My passions are about rabbinic (and other Jewish leadership) education and about education around pastoral care. There are so many exciting things going on in rabbinic education these days, especially with the recent founding of two new rabbinical schools -- the trans-denominational school at Hebrew College in Boston (where Minna goes!) and the modern Orthodox program at Chovevei Torah in New York. But in order for the wonder of all this newness to move on to becoming established and sustainable -- as it must for the benefit of the Jewish people -- we must become more professionalized. That means studying what we are doing more seriously and it means learning more about what people in related sectors are doing, so we can bring in their tools and insights. For the last four years, I have been immersing myself in one such related sector full of tools and insights that can help us on the path to sustainable excellence -- the world of Clinical Pastoral Education (CPE). I hope my doctoral research will help us bring the wisdom of the CPE world into dialogue with the great wisdom of our Torah and of our leaders in the education of rabbis and other future Jewish leaders.

I am not sure yet exactly where my doctoral work will take me, but I had many new thoughts during my time with Dr. Edelsberg and my new peers, yesterday. One was about the importance of continuing education. Only so much material can be covered while people are in school and many things can only really be well understood once somebody gets on the job. CPE is all about educating people about what it is that they are already working on, so there is much that the CPE world has the potential to give to efforts to help our teachers and rabbis continue to grow, especially to grow in ways that will help sustain them in their often highly challenging work, and to help keep them from burning out and fleeing the field.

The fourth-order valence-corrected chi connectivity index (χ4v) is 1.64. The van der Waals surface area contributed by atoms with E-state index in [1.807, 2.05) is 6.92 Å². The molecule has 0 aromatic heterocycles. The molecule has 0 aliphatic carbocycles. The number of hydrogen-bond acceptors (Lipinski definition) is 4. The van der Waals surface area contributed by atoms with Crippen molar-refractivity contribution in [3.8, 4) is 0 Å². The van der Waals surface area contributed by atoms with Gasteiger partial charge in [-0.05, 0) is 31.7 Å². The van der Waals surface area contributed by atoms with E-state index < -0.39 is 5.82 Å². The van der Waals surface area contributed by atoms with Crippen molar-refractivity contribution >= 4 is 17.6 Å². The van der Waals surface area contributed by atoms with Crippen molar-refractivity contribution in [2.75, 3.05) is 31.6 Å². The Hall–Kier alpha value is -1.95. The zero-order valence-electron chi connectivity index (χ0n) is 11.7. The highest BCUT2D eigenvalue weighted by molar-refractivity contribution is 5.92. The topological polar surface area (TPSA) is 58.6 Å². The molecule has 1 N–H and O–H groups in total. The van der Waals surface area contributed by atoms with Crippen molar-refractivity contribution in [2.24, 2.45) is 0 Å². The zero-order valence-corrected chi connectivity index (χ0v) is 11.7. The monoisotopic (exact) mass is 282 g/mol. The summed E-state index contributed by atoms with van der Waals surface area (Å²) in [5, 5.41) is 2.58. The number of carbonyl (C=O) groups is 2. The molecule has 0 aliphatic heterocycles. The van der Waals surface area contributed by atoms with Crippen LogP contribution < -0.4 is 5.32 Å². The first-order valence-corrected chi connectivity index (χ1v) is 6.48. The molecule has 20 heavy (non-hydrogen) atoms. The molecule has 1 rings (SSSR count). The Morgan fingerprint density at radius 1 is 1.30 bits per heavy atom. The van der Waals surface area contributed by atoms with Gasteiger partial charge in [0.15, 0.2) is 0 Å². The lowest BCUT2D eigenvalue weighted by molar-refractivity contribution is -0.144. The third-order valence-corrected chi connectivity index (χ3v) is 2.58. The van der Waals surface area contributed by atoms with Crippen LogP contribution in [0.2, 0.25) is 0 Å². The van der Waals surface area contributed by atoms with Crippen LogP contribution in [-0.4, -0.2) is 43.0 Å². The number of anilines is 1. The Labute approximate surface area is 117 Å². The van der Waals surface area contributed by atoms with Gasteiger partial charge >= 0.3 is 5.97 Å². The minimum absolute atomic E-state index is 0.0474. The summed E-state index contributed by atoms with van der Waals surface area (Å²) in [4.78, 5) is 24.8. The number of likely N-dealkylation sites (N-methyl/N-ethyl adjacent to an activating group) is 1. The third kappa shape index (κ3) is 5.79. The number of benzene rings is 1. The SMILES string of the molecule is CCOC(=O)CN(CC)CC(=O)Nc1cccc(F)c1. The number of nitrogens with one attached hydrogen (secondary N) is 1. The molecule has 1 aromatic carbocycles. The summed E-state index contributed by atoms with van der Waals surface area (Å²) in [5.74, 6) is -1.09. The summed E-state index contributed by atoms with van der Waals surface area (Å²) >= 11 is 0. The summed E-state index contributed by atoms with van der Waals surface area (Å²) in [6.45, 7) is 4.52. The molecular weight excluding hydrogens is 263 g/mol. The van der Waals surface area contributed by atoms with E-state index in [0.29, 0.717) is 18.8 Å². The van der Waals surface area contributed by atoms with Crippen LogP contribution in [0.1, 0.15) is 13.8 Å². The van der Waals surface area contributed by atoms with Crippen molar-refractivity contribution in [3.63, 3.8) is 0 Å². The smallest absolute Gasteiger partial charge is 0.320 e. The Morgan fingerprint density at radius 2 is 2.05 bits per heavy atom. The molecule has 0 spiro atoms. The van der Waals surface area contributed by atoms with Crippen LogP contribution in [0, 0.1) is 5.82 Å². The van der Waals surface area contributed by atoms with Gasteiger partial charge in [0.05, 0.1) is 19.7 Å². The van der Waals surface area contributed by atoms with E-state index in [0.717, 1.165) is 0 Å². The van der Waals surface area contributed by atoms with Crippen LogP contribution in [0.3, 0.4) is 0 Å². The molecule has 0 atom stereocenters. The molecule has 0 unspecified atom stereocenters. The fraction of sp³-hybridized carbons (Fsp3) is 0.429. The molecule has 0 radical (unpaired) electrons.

One of the great things about being in dialogue with leaders in the field like Dr. Edelsberg is it can make you aware of other people who are doing work parallel to your interest. Yesterday, Dr. Edelsberg mentioned teacher induction programs. These programs help formalize and support mentoring relationships for new teachers. This is something that can inform how we do rabbinic education and the education of Jewish educators. Everyone seems to agree that new professionals need mentors, but seldom are real resources put towards supporting the creation of mentoring relationships. If you really want to assure that all of your rabbinical students, for example, find mentors, you need to provide resources to support that. The mentors need to be trained in mentoring. Their efforts at mentoring need to be rewarded and assessed in some kind of systematic way.

And providing mentoring relationships for students is only the beginning. Where new rabbis and new Jewish teachers really need mentors is when they _start_ their new jobs. There have been some programs -- like the recently canceled Star Peer program -- that have provided mentoring and other support for a privileged few of new rabbis, but I don't know of any rabbinical school that provides such support for all its students.

I am so glad to be starting this new part of my learning and Jewish journeys! I hope it helps dreams to come true!